Rather than duplicate everything that is already out there about it you can check this page for detailed information. They have a lot of details about it and links to all the tools to scan and remove.
Hope it helps.
I refuse to sign up on the ObamaCare website. The reason is it is not secure. Based on testimony before Congress by four security experts last week. They stated that it was a “hackers paradise”. If you enter your personal information it will most likely be compromised.
I would advise anyone who asked me against putting your information on that site.
Windows XP Pro
Worked on a machine that wouldn’t boot up. The message it gave was “A problem is preventing windows from accurately checking the license for this computer. Error Code:0x80040017”
My first thought was a virus or malware but since I couldn’t log into the machine I managed to log into safe mode and did a system restore to about 10 days earlier, that didn’t work so I tried a different restore point and that didn’t work either so I started searching the internet and trying all the different things I found. None of that worked.
I had read some posts by people who ran chkdsk /r and it solved their problem so I tried that, found problems and corrected them still had same problem. Ran defrag and chkdsk again. Booted into windows normally and thought I had it till it gave me the blue sceen we all hate to see, tried booting into safe mode and it just froze and wouldn’t do anything. Turned it off and back on and it ran chkdsk on it’s own and found some more problems (some of which were in the restore folder) after which it still gave me the original error. Went back into safe mode and picked a different restore point again and it worked this time.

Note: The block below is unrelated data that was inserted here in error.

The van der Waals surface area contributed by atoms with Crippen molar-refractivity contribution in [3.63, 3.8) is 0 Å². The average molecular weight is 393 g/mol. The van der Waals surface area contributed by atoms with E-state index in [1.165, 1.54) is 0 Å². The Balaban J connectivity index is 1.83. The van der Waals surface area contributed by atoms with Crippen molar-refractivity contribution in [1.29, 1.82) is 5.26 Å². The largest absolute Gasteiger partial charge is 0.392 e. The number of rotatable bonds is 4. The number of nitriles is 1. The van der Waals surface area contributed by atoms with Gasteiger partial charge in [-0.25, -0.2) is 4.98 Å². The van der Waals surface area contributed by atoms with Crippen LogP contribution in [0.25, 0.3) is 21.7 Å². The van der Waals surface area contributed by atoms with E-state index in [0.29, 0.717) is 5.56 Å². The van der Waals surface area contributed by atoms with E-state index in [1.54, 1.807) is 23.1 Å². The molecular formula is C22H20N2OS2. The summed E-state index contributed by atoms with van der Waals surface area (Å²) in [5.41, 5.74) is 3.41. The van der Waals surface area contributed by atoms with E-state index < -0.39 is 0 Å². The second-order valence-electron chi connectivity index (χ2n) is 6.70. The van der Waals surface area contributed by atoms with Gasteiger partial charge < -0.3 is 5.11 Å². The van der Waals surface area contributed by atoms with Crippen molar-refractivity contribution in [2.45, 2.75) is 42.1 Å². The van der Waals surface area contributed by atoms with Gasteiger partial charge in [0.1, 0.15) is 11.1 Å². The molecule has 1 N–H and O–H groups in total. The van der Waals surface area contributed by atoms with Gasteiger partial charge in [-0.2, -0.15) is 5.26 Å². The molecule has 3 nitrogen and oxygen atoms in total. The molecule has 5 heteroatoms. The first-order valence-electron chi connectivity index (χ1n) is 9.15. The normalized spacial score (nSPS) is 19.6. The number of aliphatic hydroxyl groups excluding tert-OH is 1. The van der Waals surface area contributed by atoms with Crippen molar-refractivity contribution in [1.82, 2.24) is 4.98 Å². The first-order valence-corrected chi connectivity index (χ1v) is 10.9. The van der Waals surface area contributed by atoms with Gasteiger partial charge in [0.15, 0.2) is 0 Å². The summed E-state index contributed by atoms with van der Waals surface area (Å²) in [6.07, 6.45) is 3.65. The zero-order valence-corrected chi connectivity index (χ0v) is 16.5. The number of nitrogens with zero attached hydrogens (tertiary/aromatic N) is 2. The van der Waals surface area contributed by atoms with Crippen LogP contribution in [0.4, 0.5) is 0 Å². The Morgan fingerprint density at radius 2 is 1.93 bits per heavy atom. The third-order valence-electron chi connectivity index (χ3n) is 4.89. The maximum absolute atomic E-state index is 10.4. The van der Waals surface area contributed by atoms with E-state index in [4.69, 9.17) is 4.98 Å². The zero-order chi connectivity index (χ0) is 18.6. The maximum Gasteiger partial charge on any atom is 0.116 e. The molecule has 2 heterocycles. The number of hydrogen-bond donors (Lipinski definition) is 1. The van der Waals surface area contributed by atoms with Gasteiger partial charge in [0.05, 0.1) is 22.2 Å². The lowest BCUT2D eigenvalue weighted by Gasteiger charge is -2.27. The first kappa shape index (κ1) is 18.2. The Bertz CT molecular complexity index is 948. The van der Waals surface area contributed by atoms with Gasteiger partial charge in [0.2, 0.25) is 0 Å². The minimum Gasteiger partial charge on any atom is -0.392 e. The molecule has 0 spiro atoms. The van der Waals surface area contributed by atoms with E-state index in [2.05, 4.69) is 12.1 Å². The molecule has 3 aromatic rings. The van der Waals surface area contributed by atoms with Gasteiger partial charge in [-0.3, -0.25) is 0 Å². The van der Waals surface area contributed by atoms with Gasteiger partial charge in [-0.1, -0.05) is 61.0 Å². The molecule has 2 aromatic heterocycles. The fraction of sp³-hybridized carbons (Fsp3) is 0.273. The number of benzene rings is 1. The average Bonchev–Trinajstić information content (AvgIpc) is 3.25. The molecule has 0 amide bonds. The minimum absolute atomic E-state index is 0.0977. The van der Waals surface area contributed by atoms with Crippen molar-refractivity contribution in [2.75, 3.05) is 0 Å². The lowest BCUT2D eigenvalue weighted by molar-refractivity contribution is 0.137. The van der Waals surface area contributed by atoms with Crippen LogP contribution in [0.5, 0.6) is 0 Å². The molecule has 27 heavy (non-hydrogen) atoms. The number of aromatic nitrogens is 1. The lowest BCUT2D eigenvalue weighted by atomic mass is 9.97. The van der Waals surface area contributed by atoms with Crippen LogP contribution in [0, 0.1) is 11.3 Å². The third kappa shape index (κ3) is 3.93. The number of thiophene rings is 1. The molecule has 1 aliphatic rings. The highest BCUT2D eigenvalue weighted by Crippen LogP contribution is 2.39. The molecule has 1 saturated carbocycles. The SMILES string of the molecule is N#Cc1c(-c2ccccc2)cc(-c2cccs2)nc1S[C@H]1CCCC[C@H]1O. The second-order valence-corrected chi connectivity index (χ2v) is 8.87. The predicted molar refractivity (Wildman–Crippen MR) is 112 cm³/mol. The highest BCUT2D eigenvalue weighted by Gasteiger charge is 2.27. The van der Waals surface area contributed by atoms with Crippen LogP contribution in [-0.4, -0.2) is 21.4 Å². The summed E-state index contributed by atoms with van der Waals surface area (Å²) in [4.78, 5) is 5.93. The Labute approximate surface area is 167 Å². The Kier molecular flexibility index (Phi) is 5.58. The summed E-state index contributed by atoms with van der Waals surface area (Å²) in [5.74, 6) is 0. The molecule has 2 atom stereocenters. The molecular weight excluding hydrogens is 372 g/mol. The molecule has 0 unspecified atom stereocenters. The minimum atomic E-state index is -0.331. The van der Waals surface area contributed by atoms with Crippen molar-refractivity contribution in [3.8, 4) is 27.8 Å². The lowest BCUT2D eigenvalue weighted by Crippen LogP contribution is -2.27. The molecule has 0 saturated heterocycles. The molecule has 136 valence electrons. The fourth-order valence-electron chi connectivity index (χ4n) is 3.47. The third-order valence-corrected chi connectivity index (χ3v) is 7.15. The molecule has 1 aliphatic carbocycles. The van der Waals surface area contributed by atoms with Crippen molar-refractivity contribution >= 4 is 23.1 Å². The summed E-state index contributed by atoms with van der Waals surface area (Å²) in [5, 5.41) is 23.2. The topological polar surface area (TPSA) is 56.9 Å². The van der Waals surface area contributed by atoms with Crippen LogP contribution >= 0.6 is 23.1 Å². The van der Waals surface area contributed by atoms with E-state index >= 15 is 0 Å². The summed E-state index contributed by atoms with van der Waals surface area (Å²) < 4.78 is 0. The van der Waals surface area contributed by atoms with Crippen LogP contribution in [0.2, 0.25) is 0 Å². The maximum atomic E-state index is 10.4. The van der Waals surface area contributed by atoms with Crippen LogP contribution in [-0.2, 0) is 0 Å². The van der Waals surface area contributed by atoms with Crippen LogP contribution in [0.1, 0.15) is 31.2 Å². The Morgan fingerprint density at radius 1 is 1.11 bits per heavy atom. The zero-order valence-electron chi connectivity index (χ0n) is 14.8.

Scanned for Malware and fixed problems then did a deep scan for malware and fixed those problems.
From this point it would be a matter of making sure there are no other malware items, viruses or spyware but the machine seems to be fine now.
Over the weekend Sept. 8 2008 while working on a machine I ran spybot. It found some adware called Zango. Spybot said it had to reboot to remove some of it and that is where the problem starts. When it reboots you will see
The parameter is incorrect.” Clicking it keeps reporting error message over and over. The system never really goes beyond that point.
Took a little research but here is how I corrected it
Log on to the system in safe mode. Start regedit. Navigate to the following registry key and see if there is an entry with “c:\windows\system32\command.com …” in the data portion of the entry:
It had several entries to run Spybot and remove things so I deleted those entries and restarted the machine. Ran Spybot again and undid the changes to that section and it seemed to work fine.
I didn’t do it because it wasn’t my machine but they say you can remove it instructions here.